There was an occasion several years before Mother claimed her great, final reward in 1998 when she and I were musing on some of her gastronomical delights. We talked about her great pink grapefruit and avocado salad, her Dungeness crab dip and her many other culinary victories. I was misty-eyed when I thought to profusely thank her for one especially delectable offering that she regularly made for us in the 1950‘s and 60’s.

It was an open-faced sandwich that started out with lightly toasted rye bread, lightly buttered (hang on). You thinly slice some SPAM® and layer that on the toast slathering some Grey Poupon® or good brown deli mustard on the slices. Cover that with a rich beefsteak tomato (not too soft), sliced and salted, topping that off with several slices of a good, strong Swiss cheese. Pop that concoction into the broiler and when the cheese starts to melt and slightly brown, pull it out and consume. It was (and is) eating fit for a King or Queen.

I was waxing nostalgic and emoting as only a son can do. Mother draws herself up and looking right straight into my eyes, seemingly disgusted, obviously feeling that she had failed in all her teachings, told me, “Auch, the only reason that I fixed that for you was because we couldn’t afford anything else!”

Despite my Mother’s visceral disappointment, I remain (along with "Weird Al" Yankovic), unashamedly, a big fan of the culinary genius of Hormel Food’s SPAM® and regularly consume it to this day. In short, I really do like the quality pork shoulder and ham that constitutes this Hormel product. It isn’t road kill or mystery meat.

It was unfortunate that Monty Python’s 1970 Spam parody and skit contributed to the negative utilization of the word in its lower case identity. You see, some of my Viking cousins at the Green Midget Café in the English Borough of Bromley (which features a SPAM® oriented menu) exuberantly sang "Spam, lovely Spam, wonderful Spam, etc" in an ever increasing crescendo to the chagrin of the wait staff and other restaurant patrons. This skit along with a Digital Equipment Corporation (DEC now HP) employee’s 1978 unsolicited marketing e-mail helped to inspire the term spam as slang for not only unwanted e-mail but useless information that just takes up space. This practice soon became commonplace and the term spamming was born, describing all unsolicited commercial e-mail. The Brits especially remembered their WWII dependence on SPAM® thus the repetitive reference to Spam in the Python sketch (whew!). Enough of the negatives....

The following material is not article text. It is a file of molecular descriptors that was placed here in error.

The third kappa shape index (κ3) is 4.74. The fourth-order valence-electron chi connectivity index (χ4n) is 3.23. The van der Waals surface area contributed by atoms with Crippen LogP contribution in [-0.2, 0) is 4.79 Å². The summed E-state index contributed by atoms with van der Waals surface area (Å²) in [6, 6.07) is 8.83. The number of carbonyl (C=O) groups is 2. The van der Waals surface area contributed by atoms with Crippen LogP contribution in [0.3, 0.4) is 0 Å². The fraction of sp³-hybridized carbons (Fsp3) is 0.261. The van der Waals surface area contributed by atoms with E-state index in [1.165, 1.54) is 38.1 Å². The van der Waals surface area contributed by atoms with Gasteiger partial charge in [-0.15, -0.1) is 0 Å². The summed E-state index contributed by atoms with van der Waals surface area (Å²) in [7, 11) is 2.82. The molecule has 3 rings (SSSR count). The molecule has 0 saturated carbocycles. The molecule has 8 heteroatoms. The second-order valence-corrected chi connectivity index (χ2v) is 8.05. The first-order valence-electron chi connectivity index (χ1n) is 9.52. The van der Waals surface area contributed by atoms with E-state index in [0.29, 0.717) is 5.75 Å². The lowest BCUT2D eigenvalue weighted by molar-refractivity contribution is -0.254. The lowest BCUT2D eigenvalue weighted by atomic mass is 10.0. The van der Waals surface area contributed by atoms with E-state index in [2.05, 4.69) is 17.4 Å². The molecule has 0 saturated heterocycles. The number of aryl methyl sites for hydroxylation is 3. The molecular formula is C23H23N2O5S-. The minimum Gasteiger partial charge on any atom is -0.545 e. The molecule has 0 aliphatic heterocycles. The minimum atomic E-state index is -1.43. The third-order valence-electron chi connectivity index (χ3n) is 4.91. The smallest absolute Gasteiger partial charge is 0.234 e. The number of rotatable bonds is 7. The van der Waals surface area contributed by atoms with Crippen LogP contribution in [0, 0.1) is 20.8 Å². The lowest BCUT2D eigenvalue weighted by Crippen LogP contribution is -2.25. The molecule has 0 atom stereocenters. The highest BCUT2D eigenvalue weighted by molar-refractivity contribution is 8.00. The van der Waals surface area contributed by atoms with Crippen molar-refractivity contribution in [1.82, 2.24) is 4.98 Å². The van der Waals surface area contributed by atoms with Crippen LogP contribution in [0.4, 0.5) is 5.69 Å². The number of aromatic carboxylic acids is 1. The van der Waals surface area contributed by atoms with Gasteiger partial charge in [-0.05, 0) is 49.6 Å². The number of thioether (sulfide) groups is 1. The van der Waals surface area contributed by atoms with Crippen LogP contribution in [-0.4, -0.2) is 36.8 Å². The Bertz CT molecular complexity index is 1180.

SPAM®, dubbed “Hawaiian Steak” in the islands, remains incredibly popular witness Hawaii’s Annual Waikiki SPAM® Jam held each May. SPAM® is even sold in Hawaiian Burger Kings! We should also note that 60 million Americans still consume SPAM® at the rate of 3.8 cans a second. I know Culinary Institute of America (CIA) chefs who love the product!

If it meant that I would be ejected from the Good Old Boys Club I would gladly turn in my resignation in favor of my beloved canned meat product. With its almost indefinite shelf life, it’s also a great hedge against emergencies including storms (tornado and hurricane), flood and even pandemic flu.

At the end of it all I think that Mother would be proud of me despite my affection for SPAM® making allowances – perhaps for a recessive gene on my Father’s side?

Thanks, Aye

Ned Buxton

1 comment:

KenM said...

Remembering Betty
I fondly remember Betty, but alas, I was never treated to her cooking.I do however think of her as ofter as I walk through my den and see the 3 needlepoints that she so adeptly created out of nothing but her skill and a few threads and a piece of canvas.
May she rest in peace with her maker and all of the other "Saints" that she joind in our inevitable eternal home.